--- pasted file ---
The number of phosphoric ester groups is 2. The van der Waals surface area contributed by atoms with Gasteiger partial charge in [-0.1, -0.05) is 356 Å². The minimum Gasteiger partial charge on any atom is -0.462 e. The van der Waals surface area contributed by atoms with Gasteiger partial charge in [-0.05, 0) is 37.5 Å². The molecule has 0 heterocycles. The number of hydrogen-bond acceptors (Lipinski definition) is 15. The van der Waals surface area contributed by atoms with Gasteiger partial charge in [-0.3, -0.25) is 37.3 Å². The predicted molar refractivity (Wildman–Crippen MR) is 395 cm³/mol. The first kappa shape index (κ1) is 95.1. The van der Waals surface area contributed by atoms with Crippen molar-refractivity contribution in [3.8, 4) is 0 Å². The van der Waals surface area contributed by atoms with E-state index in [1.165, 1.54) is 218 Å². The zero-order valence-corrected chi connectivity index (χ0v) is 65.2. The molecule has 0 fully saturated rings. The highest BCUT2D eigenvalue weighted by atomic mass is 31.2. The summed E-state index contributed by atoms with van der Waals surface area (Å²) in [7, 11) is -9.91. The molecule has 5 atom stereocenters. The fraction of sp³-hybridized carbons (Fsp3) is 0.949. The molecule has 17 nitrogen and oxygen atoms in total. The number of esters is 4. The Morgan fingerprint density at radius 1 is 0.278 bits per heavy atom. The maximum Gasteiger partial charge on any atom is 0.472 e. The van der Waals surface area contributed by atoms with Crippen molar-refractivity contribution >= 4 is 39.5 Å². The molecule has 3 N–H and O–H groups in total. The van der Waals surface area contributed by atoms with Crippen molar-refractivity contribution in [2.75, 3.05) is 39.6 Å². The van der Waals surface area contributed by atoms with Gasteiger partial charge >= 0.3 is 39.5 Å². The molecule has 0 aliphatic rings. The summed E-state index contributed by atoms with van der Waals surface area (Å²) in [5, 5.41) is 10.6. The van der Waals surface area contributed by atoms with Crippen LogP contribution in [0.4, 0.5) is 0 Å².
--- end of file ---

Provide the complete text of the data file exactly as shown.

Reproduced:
The number of phosphoric ester groups is 2. The van der Waals surface area contributed by atoms with Gasteiger partial charge in [-0.1, -0.05) is 356 Å². The minimum Gasteiger partial charge on any atom is -0.462 e. The van der Waals surface area contributed by atoms with Gasteiger partial charge in [-0.05, 0) is 37.5 Å². The molecule has 0 heterocycles. The number of hydrogen-bond acceptors (Lipinski definition) is 15. The van der Waals surface area contributed by atoms with Gasteiger partial charge in [-0.3, -0.25) is 37.3 Å². The predicted molar refractivity (Wildman–Crippen MR) is 395 cm³/mol. The first kappa shape index (κ1) is 95.1. The van der Waals surface area contributed by atoms with Crippen molar-refractivity contribution in [3.8, 4) is 0 Å². The van der Waals surface area contributed by atoms with E-state index in [1.165, 1.54) is 218 Å². The zero-order valence-corrected chi connectivity index (χ0v) is 65.2. The molecule has 0 fully saturated rings. The highest BCUT2D eigenvalue weighted by atomic mass is 31.2. The summed E-state index contributed by atoms with van der Waals surface area (Å²) in [7, 11) is -9.91. The molecule has 5 atom stereocenters. The fraction of sp³-hybridized carbons (Fsp3) is 0.949. The molecule has 17 nitrogen and oxygen atoms in total. The number of esters is 4. The Morgan fingerprint density at radius 1 is 0.278 bits per heavy atom. The maximum Gasteiger partial charge on any atom is 0.472 e. The van der Waals surface area contributed by atoms with Crippen molar-refractivity contribution >= 4 is 39.5 Å². The molecule has 3 N–H and O–H groups in total. The van der Waals surface area contributed by atoms with Crippen molar-refractivity contribution in [2.75, 3.05) is 39.6 Å². The van der Waals surface area contributed by atoms with Gasteiger partial charge >= 0.3 is 39.5 Å². The molecule has 0 aliphatic rings. The summed E-state index contributed by atoms with van der Waals surface area (Å²) in [5, 5.41) is 10.6. The van der Waals surface area contributed by atoms with Crippen LogP contribution in [0.4, 0.5) is 0 Å².